STEPHENS CITY — With more than 300 wineries, 200 craft breweries, and almost 60 distilleries in Virginia, it’s hard to believe the Commonwealth was ever dry. But Virginia was actually one of the first to adopt Prohibition before the federal law was enacted in 1919 — Virginians drank their last legal drink on Halloween night 1916. Prohibition, decreed by the 18th Amendment, marked the period in our nation’s history when the production, transportation, possession and sale of alcohol was illegal. The era launched a new counter-culture of speakeasies and organized crime; it was eventually repealed in 1933 with the 21st Amendment.

You can learn all about Prohibition in Virginia at a new exhibition now on display at Bowman Library. Teetotalers & Moonshiners: Prohibition in Virginia, Distilled, a traveling exhibition from the Library of Virginia, addresses the important and long-lasting effects of Prohibition in Virginia and the U.S. — how it was part of a social reform movement, the economic and social costs such as the closing of businesses and conflicts within a community, the role of government in overseeing public health and how Prohibition’s legacy extends to our lives today.

“It’s a great origin tale. Our patrons have a healthy appreciation for and interest in local and state history. So we delight in just being able to link people to new, interesting and important stories from the past,” said Adrienne Davis, adult services division head for Handley Regional Library System.

“But one section is on the legacy of Prohibition and even mentions NASCAR. One reason it is important to know our history is because it helps us understand our present. I like that this exhibition makes those connections.”

The exhibition is made up of panel banners that show images and documents from the Library of Virginia’s larger Prohibition-era collection. You’ll see humorous sheet music mocking the absurdities of Prohibition, headlines of anti- and pro-liquor newspapers and broadsides, records of the state’s Prohibition Commission, which record the daily activities of its agents. An interactive digital component allows patrons to listen to songs produced during Prohibition, with artists expressing their views.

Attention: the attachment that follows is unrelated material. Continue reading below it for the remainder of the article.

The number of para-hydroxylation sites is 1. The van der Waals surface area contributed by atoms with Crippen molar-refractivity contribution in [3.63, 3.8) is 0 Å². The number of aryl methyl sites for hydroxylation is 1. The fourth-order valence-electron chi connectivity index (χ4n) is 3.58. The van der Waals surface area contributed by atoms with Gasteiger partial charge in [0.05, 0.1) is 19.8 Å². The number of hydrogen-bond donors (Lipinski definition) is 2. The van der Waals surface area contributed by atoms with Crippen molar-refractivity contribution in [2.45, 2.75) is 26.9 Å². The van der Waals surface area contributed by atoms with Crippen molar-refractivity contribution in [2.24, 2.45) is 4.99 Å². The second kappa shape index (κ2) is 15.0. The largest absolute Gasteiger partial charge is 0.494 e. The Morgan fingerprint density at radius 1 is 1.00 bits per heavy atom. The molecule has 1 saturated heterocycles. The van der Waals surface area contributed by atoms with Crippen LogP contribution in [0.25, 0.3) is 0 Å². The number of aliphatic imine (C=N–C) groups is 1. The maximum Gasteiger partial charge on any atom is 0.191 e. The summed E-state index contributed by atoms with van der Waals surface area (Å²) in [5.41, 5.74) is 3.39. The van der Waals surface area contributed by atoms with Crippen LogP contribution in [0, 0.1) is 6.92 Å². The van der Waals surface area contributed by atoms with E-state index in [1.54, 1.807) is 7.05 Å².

The exhibition, on loan from the Library of Virginia, is the first of its kind for the local library system. Davis said it’s part of an ongoing effort to broaden adult services and programming.

“These traveling exhibitions are provided for free by the Library of Virginia. An added benefit of the traveling exhibition is it helps increase awareness of the Library of Virginia. This is based on the collections at the Library of Virginia, and it is just the tip of what they have,” she said.

“The Library of Virginia is such a rich resource for all residents of Virginia — so much is available on our political, social, and cultural history and not enough people know about it.”

More such exhibitions are planned for Bowman Library — New Virginians: 1619-2019 & Beyond will be on display from March 9 through April 18 and We Demand: Women’s Suffrage in Virginia from May 25 through July 4.

You can also find local Prohibition-era paraphernalia and documents on display at Handley Library outside the Stewart Bell Jr. Archives downstairs. Items on display include pamphlets, photos and fliers of the Women’s Christian Temperance Union; the Winchester Chapter was organized in 1884.

“One of the most interesting items is a songbook including ‘The Doom of the Saloon,’” said Becky Ebert, archivist at Stewart Bell Jr. Archives.

“We also have a recipe for corn whiskey from the Jeannette and Robert G. Harper Family Records. There are also some photos of commercial distilleries,” she said.

The exhibition will be on display at Bowman Library through Jan. 17 and is supported in part by the Virginia Department of Alcoholic Beverage Control and the National Alcoholic Beverage Control Association. For more information, visit www.handleyregional.org.

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